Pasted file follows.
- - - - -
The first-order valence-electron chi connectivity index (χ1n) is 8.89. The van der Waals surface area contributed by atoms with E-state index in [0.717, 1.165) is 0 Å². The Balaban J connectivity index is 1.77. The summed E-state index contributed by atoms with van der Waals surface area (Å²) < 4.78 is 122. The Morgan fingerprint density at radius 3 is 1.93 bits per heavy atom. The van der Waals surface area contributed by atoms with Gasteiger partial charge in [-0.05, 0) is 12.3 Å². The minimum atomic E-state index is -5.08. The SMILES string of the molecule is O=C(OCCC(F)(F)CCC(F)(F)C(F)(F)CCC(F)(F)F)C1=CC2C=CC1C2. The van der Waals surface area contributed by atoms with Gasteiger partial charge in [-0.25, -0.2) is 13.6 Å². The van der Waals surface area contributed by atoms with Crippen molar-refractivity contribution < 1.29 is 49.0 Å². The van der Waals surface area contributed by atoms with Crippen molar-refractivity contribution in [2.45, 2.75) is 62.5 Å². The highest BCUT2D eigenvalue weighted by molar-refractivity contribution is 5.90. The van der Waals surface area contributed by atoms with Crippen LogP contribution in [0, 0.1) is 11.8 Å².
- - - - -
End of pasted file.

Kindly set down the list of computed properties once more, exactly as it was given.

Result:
The first-order valence-electron chi connectivity index (χ1n) is 8.89. The van der Waals surface area contributed by atoms with E-state index in [0.717, 1.165) is 0 Å². The Balaban J connectivity index is 1.77. The summed E-state index contributed by atoms with van der Waals surface area (Å²) < 4.78 is 122. The Morgan fingerprint density at radius 3 is 1.93 bits per heavy atom. The van der Waals surface area contributed by atoms with Gasteiger partial charge in [-0.05, 0) is 12.3 Å². The minimum atomic E-state index is -5.08. The SMILES string of the molecule is O=C(OCCC(F)(F)CCC(F)(F)C(F)(F)CCC(F)(F)F)C1=CC2C=CC1C2. The van der Waals surface area contributed by atoms with Gasteiger partial charge in [-0.25, -0.2) is 13.6 Å². The van der Waals surface area contributed by atoms with Crippen molar-refractivity contribution < 1.29 is 49.0 Å². The van der Waals surface area contributed by atoms with Crippen molar-refractivity contribution in [2.45, 2.75) is 62.5 Å². The highest BCUT2D eigenvalue weighted by molar-refractivity contribution is 5.90. The van der Waals surface area contributed by atoms with Crippen LogP contribution in [0, 0.1) is 11.8 Å².